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SECURITIES AND EXCHANGE COMMISSION CHARGES ASSISTED LIVING FACILITY OPERATOR WITH FRAUD, SEEKS RESTRAINING ORDER TO PROTECT INVESTORS AND PATIENTS

The Securities and Exchange Commission has charged Dwayne Edwards, Todd Barker, Senior Solutions of Social Circle, LLC, Oxton Place of Douglas, LLC d/b/a Oxton Real Estate of Douglas, LLC,  Rome Alf, LLC, Savannah ALF, LLC, Gainesville ALF, LLC, Waterford Place ALF, LLC, Montgomery AFL, LLC, Columbus ALF, LLC, and Opelika ALF, LLC (collectively, “Defendants”), and relief defendants Oxton Senior Living, LLC, Manor House Senior Living, LLC, Susan Edwards a/k/a Susan Rogers, Sharon Nunamaker a/k/a/ Sharon Hadden and SDH Design, LLC (collectively “Relief Defendants”).  The charges are in connection with a series of fraudulent activities the SEC claims were committed by Dwayne Edwards (“Edwards”).  Edwards allegedly committed numerous fraudulent bond offerings and is allegedly still engaged in ongoing fraudulent conduct.

The Commission has requested that an emergency temporary restraining order be granted that stops Edwards and the Defendants from operating any of the Assisted Living Facilities (ALF), freezing the personal assets of Edwards and appointing a receiver to run the day-to-day operations of the ALF.  At the heart of the matter is the conduct of Edwards and Barker.  Edwards raised a total of $62 million for 8 separate assisted living facilities. The money was to be used for the purchase, renovation and operations of the facilities.  Each investor was to invest and share in the profits of a single ALF.  That investor would be paid a return of his investment from the revenue generated by that facility.  Edwards was not to receive any money from any facility unless that facility was generating a profit.  Investment funds were not to be co-mingled.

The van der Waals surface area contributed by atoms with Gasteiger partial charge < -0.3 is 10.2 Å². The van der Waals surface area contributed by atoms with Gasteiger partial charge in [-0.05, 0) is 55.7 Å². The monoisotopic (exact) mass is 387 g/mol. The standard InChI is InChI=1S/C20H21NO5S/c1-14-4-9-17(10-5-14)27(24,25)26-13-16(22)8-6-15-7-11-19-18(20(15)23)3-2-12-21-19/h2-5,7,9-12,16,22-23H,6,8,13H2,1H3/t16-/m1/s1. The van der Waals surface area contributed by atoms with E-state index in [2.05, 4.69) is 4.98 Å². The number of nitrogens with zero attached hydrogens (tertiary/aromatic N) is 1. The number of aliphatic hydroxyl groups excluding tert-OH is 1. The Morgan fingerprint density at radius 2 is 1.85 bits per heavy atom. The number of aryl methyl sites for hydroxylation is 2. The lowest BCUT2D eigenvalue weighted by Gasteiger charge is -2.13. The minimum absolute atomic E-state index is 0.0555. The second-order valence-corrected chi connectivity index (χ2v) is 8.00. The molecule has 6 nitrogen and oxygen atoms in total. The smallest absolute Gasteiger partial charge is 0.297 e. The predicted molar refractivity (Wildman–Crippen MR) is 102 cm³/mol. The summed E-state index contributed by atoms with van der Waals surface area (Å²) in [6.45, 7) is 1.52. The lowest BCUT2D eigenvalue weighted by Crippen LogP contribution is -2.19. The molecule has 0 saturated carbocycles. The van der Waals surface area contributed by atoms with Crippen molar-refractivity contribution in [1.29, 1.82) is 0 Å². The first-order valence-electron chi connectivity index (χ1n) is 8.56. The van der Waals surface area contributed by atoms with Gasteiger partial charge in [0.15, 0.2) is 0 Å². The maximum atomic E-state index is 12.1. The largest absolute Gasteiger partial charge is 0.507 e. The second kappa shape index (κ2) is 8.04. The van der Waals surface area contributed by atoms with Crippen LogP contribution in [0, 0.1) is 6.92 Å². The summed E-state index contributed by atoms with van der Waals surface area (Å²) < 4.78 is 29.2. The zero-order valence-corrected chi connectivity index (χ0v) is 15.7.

Edwards allegedly co mingled the investment funds. According to the SEC complaint, he co-mingled $3.9 million dollars raised from the various offerings.  He used this money for various purposes.  He used this money to purchase new facilities and he used this money for personal use. He allegedly took $994,000 and gave it to an entity controlled by defendant Nunamaker.

The SEC claims the emergency restraining order is needed because the fraud is ongoing.  Edwards allegedly co-mingled funds as recently as last November.  And he is still in control of the income of two of the facilities.  He has not been paying the vendors and the facilities are in poor repair.  This is putting patients at risk.  The SEC is pursuing the emergency order in order protect the investors of the properties as well as the patients.

As this complaint has recently been filed, we will not know the outcome of the case for quite some time.  You can read more about this case at https://www.sec.gov/litigation/complaints/2017/comp-pr2017-28.pdf.  This case provides a good example of the very serious nature of the fiduciary duties owed to investors.  If you have any questions about whether your actions comply with these duties, then please contact Tomlinson & Shapiro at (312) 715-8770.

This post was written by Michael Tomlinson

Michael Shapiro
(312) 715-8770
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